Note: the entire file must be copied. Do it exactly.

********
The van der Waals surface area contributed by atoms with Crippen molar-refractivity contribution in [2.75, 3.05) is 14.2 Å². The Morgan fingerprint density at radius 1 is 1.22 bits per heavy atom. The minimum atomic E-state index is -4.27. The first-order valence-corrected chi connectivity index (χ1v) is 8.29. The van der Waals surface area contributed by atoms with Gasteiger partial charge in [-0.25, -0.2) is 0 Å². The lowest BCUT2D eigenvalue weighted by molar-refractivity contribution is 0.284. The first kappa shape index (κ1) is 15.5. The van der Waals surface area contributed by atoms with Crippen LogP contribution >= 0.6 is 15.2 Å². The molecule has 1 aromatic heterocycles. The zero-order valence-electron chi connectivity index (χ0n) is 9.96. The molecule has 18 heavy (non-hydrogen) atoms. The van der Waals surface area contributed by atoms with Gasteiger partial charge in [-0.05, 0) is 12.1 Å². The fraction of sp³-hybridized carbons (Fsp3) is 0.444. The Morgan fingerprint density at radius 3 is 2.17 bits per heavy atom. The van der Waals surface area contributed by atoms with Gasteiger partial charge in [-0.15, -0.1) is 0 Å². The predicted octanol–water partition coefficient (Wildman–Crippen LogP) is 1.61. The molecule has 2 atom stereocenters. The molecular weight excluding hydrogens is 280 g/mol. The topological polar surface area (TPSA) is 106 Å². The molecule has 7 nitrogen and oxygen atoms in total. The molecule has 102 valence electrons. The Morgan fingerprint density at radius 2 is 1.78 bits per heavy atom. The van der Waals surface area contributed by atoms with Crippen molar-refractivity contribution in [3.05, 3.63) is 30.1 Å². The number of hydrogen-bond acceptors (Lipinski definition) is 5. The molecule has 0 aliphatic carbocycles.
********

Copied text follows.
The van der Waals surface area contributed by atoms with Crippen molar-refractivity contribution in [2.75, 3.05) is 14.2 Å². The Morgan fingerprint density at radius 1 is 1.22 bits per heavy atom. The minimum atomic E-state index is -4.27. The first-order valence-corrected chi connectivity index (χ1v) is 8.29. The van der Waals surface area contributed by atoms with Gasteiger partial charge in [-0.25, -0.2) is 0 Å². The lowest BCUT2D eigenvalue weighted by molar-refractivity contribution is 0.284. The first kappa shape index (κ1) is 15.5. The van der Waals surface area contributed by atoms with Crippen LogP contribution >= 0.6 is 15.2 Å². The molecule has 1 aromatic heterocycles. The zero-order valence-electron chi connectivity index (χ0n) is 9.96. The molecule has 18 heavy (non-hydrogen) atoms. The van der Waals surface area contributed by atoms with Gasteiger partial charge in [-0.05, 0) is 12.1 Å². The fraction of sp³-hybridized carbons (Fsp3) is 0.444. The Morgan fingerprint density at radius 3 is 2.17 bits per heavy atom. The van der Waals surface area contributed by atoms with Gasteiger partial charge in [-0.15, -0.1) is 0 Å². The predicted octanol–water partition coefficient (Wildman–Crippen LogP) is 1.61. The molecule has 2 atom stereocenters. The molecular weight excluding hydrogens is 280 g/mol. The topological polar surface area (TPSA) is 106 Å². The molecule has 7 nitrogen and oxygen atoms in total. The molecule has 102 valence electrons. The Morgan fingerprint density at radius 2 is 1.78 bits per heavy atom. The van der Waals surface area contributed by atoms with Crippen molar-refractivity contribution in [3.05, 3.63) is 30.1 Å². The number of hydrogen-bond acceptors (Lipinski definition) is 5. The molecule has 0 aliphatic carbocycles.